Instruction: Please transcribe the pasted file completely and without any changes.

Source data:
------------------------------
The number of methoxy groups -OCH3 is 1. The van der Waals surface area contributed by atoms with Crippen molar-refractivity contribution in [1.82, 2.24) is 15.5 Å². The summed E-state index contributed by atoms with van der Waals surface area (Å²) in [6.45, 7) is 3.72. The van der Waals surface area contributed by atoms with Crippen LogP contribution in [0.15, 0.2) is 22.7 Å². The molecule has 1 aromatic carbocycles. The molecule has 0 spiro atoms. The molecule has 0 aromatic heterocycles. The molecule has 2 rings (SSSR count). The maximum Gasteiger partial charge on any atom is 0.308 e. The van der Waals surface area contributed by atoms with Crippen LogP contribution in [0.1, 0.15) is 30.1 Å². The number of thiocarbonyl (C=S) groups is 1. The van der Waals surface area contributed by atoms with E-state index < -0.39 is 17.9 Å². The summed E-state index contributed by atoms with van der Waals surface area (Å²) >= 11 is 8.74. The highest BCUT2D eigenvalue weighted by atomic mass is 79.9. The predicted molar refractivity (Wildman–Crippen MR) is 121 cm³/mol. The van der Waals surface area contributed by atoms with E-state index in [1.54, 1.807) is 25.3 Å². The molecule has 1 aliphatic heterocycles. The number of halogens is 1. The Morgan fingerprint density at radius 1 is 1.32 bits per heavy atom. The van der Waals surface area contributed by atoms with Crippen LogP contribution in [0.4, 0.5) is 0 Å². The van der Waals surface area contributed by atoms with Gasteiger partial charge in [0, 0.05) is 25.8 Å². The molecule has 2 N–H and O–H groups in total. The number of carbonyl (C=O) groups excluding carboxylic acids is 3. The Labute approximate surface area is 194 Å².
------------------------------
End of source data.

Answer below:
The number of methoxy groups -OCH3 is 1. The van der Waals surface area contributed by atoms with Crippen molar-refractivity contribution in [1.82, 2.24) is 15.5 Å². The summed E-state index contributed by atoms with van der Waals surface area (Å²) in [6.45, 7) is 3.72. The van der Waals surface area contributed by atoms with Crippen LogP contribution in [0.15, 0.2) is 22.7 Å². The molecule has 1 aromatic carbocycles. The molecule has 0 spiro atoms. The molecule has 0 aromatic heterocycles. The molecule has 2 rings (SSSR count). The maximum Gasteiger partial charge on any atom is 0.308 e. The van der Waals surface area contributed by atoms with Crippen LogP contribution in [0.1, 0.15) is 30.1 Å². The number of thiocarbonyl (C=S) groups is 1. The van der Waals surface area contributed by atoms with E-state index < -0.39 is 17.9 Å². The summed E-state index contributed by atoms with van der Waals surface area (Å²) >= 11 is 8.74. The highest BCUT2D eigenvalue weighted by atomic mass is 79.9. The predicted molar refractivity (Wildman–Crippen MR) is 121 cm³/mol. The van der Waals surface area contributed by atoms with E-state index in [1.54, 1.807) is 25.3 Å². The molecule has 1 aliphatic heterocycles. The number of halogens is 1. The Morgan fingerprint density at radius 1 is 1.32 bits per heavy atom. The van der Waals surface area contributed by atoms with Crippen LogP contribution in [0.4, 0.5) is 0 Å². The van der Waals surface area contributed by atoms with Gasteiger partial charge in [0, 0.05) is 25.8 Å². The molecule has 2 N–H and O–H groups in total. The number of carbonyl (C=O) groups excluding carboxylic acids is 3. The Labute approximate surface area is 194 Å².